Coach Tony Hortère gets Paisac recognition


26-January-2012

Coach Hortère accepting his certificate from Mr Gopal as Socga secretary general Alain Alcindor and handball chairman Dogley looks on

The training was in the framework of the Olympic Scholarship Programme for Coaches of the Olympic Solidarity of the International Olympic Committee.

It falls under the International Support Programme to the African and Caribbean Sport (Paisac), a Canadian sports programme based on international cooperation, aiming at sustainable development through sport.

Paisac's mission is to take part in the sports development in the African and Caribbean countries, members of the Commonwealth and the Francophonie, by means of training in order to contribute to the revalorisation of the role and function of the technical sports administrators in these countries.

While in Canada, coach Hortère followed courses at the National Coaching Institute under the National Coaching Certification Programme (NCCP). This includes mental preparation, energy files and recovery, long term athlete development and performance planning.

He also covered the theoretical components of competition development –parts A and B (level 2 and 3) – and competition development level 3 offered by Sports Québec.

The Coach True anti-doping programme was also on coach Hortère’s training programme while in Canada. Among the topics he covered were health consequences of doping, accountability in anti-doping, results management, therapeutic use exemptions and decision-making.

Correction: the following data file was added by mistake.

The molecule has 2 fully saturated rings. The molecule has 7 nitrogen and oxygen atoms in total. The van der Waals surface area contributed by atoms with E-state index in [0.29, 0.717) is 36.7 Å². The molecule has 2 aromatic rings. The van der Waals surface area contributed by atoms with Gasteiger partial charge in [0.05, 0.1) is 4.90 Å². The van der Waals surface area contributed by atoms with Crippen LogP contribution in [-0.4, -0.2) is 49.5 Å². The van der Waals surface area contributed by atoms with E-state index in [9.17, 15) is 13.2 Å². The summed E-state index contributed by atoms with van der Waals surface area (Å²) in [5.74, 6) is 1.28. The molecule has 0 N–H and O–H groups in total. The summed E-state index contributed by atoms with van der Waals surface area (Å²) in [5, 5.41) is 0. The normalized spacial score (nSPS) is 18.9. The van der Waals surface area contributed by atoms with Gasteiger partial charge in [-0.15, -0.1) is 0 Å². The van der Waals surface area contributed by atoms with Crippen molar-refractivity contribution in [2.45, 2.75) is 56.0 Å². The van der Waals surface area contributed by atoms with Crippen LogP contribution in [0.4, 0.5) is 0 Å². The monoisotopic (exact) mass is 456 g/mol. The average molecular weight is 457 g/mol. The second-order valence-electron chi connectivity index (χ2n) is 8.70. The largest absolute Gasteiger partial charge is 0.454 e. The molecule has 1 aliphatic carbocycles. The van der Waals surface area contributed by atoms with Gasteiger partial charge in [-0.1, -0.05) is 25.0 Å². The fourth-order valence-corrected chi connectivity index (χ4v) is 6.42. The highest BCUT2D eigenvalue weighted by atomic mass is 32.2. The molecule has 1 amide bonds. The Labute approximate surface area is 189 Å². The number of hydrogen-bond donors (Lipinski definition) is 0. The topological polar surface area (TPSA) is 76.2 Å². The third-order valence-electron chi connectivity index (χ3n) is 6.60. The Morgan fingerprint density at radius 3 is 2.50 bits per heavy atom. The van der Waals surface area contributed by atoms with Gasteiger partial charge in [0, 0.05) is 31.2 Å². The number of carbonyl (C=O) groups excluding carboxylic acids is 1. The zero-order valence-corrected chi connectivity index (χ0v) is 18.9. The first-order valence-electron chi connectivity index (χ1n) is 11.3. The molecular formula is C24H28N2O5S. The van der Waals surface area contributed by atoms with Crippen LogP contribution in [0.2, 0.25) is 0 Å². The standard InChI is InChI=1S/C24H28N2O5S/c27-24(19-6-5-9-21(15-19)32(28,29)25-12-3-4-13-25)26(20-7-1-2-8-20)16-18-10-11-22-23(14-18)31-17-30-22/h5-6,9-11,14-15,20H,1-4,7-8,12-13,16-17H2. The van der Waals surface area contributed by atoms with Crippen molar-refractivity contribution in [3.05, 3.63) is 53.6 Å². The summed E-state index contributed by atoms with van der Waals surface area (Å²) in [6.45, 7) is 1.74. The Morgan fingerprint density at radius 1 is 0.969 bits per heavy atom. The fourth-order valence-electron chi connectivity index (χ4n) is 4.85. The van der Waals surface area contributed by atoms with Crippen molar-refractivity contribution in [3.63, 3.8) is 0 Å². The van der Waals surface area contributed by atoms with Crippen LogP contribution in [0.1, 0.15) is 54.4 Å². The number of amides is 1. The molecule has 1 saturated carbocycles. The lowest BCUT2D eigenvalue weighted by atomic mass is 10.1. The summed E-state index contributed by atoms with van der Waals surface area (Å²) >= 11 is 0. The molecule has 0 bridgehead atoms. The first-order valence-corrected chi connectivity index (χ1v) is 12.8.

He received his certificate yesterday from Seychelles Olympic and Commonwealth Games Association (Socga) president Antonio Gopal during a ceremony at the Olympic House, Roche Caïman in the presence of Socga secretary general Alain Alcindor and chairman of the Seychelles Handball Federation Norbert Dogley.

Mr Gopal described coach Hortère’s achievement as a plus, both for him and for the sport. He urged him to use his newly acquired skills to help upgrade the level of local sports.

Coach Hortère described his days in Canada as very hectic and hardworking. “I did a lot of studies and had a lot of sleepless nights,” he said.

He explained that he made all those sacrifices because he wanted to excel in his studies to bring his contributions to local sports. He also thanked all those who helped in one way or another for the course to materialise.

R. D.

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